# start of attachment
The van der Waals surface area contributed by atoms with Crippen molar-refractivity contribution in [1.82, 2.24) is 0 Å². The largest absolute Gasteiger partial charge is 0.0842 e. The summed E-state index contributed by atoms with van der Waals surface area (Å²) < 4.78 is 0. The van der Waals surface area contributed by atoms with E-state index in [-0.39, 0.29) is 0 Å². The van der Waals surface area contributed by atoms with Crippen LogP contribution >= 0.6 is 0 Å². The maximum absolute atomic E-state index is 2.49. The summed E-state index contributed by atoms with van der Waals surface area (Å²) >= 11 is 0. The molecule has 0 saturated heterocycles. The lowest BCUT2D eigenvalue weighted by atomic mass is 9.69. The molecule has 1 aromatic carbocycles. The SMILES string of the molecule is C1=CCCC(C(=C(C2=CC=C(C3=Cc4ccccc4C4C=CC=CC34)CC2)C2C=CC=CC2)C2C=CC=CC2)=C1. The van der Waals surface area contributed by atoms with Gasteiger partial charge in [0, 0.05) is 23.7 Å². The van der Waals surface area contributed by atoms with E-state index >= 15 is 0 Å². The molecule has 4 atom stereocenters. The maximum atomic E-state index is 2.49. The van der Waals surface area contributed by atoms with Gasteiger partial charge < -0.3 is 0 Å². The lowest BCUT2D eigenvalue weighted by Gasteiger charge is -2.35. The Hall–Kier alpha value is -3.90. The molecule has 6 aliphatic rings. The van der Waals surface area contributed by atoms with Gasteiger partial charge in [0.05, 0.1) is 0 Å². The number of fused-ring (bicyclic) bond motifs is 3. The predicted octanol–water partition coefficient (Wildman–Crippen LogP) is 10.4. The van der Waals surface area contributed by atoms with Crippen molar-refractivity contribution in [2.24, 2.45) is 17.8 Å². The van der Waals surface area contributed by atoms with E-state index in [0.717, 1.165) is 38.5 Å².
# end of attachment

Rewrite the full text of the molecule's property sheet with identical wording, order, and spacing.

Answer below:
The van der Waals surface area contributed by atoms with Crippen molar-refractivity contribution in [1.82, 2.24) is 0 Å². The largest absolute Gasteiger partial charge is 0.0842 e. The summed E-state index contributed by atoms with van der Waals surface area (Å²) < 4.78 is 0. The van der Waals surface area contributed by atoms with E-state index in [-0.39, 0.29) is 0 Å². The van der Waals surface area contributed by atoms with Crippen LogP contribution >= 0.6 is 0 Å². The maximum absolute atomic E-state index is 2.49. The summed E-state index contributed by atoms with van der Waals surface area (Å²) >= 11 is 0. The molecule has 0 saturated heterocycles. The lowest BCUT2D eigenvalue weighted by atomic mass is 9.69. The molecule has 1 aromatic carbocycles. The SMILES string of the molecule is C1=CCCC(C(=C(C2=CC=C(C3=Cc4ccccc4C4C=CC=CC34)CC2)C2C=CC=CC2)C2C=CC=CC2)=C1. The van der Waals surface area contributed by atoms with Gasteiger partial charge in [0, 0.05) is 23.7 Å². The van der Waals surface area contributed by atoms with E-state index >= 15 is 0 Å². The molecule has 4 atom stereocenters. The maximum atomic E-state index is 2.49. The van der Waals surface area contributed by atoms with Gasteiger partial charge < -0.3 is 0 Å². The lowest BCUT2D eigenvalue weighted by Gasteiger charge is -2.35. The Hall–Kier alpha value is -3.90. The molecule has 6 aliphatic rings. The van der Waals surface area contributed by atoms with Gasteiger partial charge in [0.05, 0.1) is 0 Å². The number of fused-ring (bicyclic) bond motifs is 3. The predicted octanol–water partition coefficient (Wildman–Crippen LogP) is 10.4. The van der Waals surface area contributed by atoms with Crippen molar-refractivity contribution in [2.24, 2.45) is 17.8 Å². The van der Waals surface area contributed by atoms with E-state index in [0.717, 1.165) is 38.5 Å².